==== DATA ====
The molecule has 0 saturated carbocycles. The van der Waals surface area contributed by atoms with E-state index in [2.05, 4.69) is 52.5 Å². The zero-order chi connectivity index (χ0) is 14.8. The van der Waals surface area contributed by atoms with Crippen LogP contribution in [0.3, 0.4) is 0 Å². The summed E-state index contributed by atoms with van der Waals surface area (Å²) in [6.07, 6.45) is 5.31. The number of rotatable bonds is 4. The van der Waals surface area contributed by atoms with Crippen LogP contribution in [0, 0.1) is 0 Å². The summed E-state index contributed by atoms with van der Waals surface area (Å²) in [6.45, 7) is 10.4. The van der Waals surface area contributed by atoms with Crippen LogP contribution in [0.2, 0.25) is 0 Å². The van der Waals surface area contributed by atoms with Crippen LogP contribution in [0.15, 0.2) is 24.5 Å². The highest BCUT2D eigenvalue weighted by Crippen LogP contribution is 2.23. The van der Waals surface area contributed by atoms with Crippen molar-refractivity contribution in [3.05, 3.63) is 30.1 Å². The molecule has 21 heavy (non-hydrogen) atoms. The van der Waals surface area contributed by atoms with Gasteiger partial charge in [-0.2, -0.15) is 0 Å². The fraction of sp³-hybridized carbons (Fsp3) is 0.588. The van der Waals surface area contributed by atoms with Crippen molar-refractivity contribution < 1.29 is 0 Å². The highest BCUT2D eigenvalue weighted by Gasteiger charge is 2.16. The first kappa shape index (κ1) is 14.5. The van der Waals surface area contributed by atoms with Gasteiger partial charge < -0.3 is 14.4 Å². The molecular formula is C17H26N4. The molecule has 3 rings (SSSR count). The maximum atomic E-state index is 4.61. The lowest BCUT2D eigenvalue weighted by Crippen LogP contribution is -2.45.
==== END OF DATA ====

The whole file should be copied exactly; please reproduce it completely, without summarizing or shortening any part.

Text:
The molecule has 0 saturated carbocycles. The van der Waals surface area contributed by atoms with E-state index in [2.05, 4.69) is 52.5 Å². The zero-order chi connectivity index (χ0) is 14.8. The van der Waals surface area contributed by atoms with Crippen LogP contribution in [0.3, 0.4) is 0 Å². The summed E-state index contributed by atoms with van der Waals surface area (Å²) in [6.07, 6.45) is 5.31. The number of rotatable bonds is 4. The van der Waals surface area contributed by atoms with Crippen LogP contribution in [0, 0.1) is 0 Å². The summed E-state index contributed by atoms with van der Waals surface area (Å²) in [6.45, 7) is 10.4. The van der Waals surface area contributed by atoms with Crippen LogP contribution in [0.2, 0.25) is 0 Å². The van der Waals surface area contributed by atoms with Crippen LogP contribution in [0.15, 0.2) is 24.5 Å². The highest BCUT2D eigenvalue weighted by Crippen LogP contribution is 2.23. The van der Waals surface area contributed by atoms with Crippen molar-refractivity contribution in [3.05, 3.63) is 30.1 Å². The molecule has 21 heavy (non-hydrogen) atoms. The van der Waals surface area contributed by atoms with Gasteiger partial charge in [-0.2, -0.15) is 0 Å². The fraction of sp³-hybridized carbons (Fsp3) is 0.588. The van der Waals surface area contributed by atoms with Crippen molar-refractivity contribution < 1.29 is 0 Å². The highest BCUT2D eigenvalue weighted by Gasteiger charge is 2.16. The first kappa shape index (κ1) is 14.5. The van der Waals surface area contributed by atoms with Gasteiger partial charge < -0.3 is 14.4 Å². The molecular formula is C17H26N4. The molecule has 3 rings (SSSR count). The maximum atomic E-state index is 4.61. The lowest BCUT2D eigenvalue weighted by Crippen LogP contribution is -2.45.